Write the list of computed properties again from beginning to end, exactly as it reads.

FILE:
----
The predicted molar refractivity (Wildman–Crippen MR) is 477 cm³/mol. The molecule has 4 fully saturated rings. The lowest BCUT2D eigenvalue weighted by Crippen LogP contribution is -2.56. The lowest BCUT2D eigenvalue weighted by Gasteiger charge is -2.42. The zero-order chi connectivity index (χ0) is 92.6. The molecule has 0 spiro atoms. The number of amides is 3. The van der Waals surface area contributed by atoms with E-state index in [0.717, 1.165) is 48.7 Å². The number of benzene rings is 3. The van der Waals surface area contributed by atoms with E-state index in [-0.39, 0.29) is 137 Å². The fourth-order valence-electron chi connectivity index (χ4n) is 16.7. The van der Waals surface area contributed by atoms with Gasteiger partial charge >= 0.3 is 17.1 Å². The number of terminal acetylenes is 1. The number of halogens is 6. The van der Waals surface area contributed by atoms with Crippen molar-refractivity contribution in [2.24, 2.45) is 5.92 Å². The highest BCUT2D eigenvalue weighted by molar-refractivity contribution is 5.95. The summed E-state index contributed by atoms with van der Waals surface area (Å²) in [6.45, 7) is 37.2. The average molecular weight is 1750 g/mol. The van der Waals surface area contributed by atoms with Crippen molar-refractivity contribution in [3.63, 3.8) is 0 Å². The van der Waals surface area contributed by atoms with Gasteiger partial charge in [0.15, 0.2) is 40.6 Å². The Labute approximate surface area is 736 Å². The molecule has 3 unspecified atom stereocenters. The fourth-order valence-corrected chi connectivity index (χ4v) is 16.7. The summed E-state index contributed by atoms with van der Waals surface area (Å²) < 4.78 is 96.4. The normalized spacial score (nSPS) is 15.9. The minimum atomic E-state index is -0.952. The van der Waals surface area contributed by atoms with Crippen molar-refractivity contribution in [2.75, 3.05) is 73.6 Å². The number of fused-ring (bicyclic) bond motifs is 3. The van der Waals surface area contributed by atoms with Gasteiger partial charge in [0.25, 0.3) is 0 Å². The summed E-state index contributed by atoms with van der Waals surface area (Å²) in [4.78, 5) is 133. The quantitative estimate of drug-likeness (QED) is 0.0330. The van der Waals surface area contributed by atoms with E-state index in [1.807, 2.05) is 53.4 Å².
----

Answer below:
The predicted molar refractivity (Wildman–Crippen MR) is 477 cm³/mol. The molecule has 4 fully saturated rings. The lowest BCUT2D eigenvalue weighted by Crippen LogP contribution is -2.56. The lowest BCUT2D eigenvalue weighted by Gasteiger charge is -2.42. The zero-order chi connectivity index (χ0) is 92.6. The molecule has 0 spiro atoms. The number of amides is 3. The van der Waals surface area contributed by atoms with E-state index in [0.717, 1.165) is 48.7 Å². The number of benzene rings is 3. The van der Waals surface area contributed by atoms with E-state index in [-0.39, 0.29) is 137 Å². The fourth-order valence-electron chi connectivity index (χ4n) is 16.7. The van der Waals surface area contributed by atoms with Gasteiger partial charge >= 0.3 is 17.1 Å². The number of terminal acetylenes is 1. The number of halogens is 6. The van der Waals surface area contributed by atoms with Crippen molar-refractivity contribution in [2.24, 2.45) is 5.92 Å². The highest BCUT2D eigenvalue weighted by molar-refractivity contribution is 5.95. The summed E-state index contributed by atoms with van der Waals surface area (Å²) in [6.45, 7) is 37.2. The average molecular weight is 1750 g/mol. The van der Waals surface area contributed by atoms with Crippen molar-refractivity contribution in [3.63, 3.8) is 0 Å². The van der Waals surface area contributed by atoms with Gasteiger partial charge in [0.15, 0.2) is 40.6 Å². The Labute approximate surface area is 736 Å². The molecule has 3 unspecified atom stereocenters. The fourth-order valence-corrected chi connectivity index (χ4v) is 16.7. The summed E-state index contributed by atoms with van der Waals surface area (Å²) < 4.78 is 96.4. The normalized spacial score (nSPS) is 15.9. The minimum atomic E-state index is -0.952. The van der Waals surface area contributed by atoms with Crippen molar-refractivity contribution in [2.75, 3.05) is 73.6 Å². The number of fused-ring (bicyclic) bond motifs is 3. The van der Waals surface area contributed by atoms with Gasteiger partial charge in [0.25, 0.3) is 0 Å². The summed E-state index contributed by atoms with van der Waals surface area (Å²) in [4.78, 5) is 133. The quantitative estimate of drug-likeness (QED) is 0.0330. The van der Waals surface area contributed by atoms with E-state index in [1.807, 2.05) is 53.4 Å².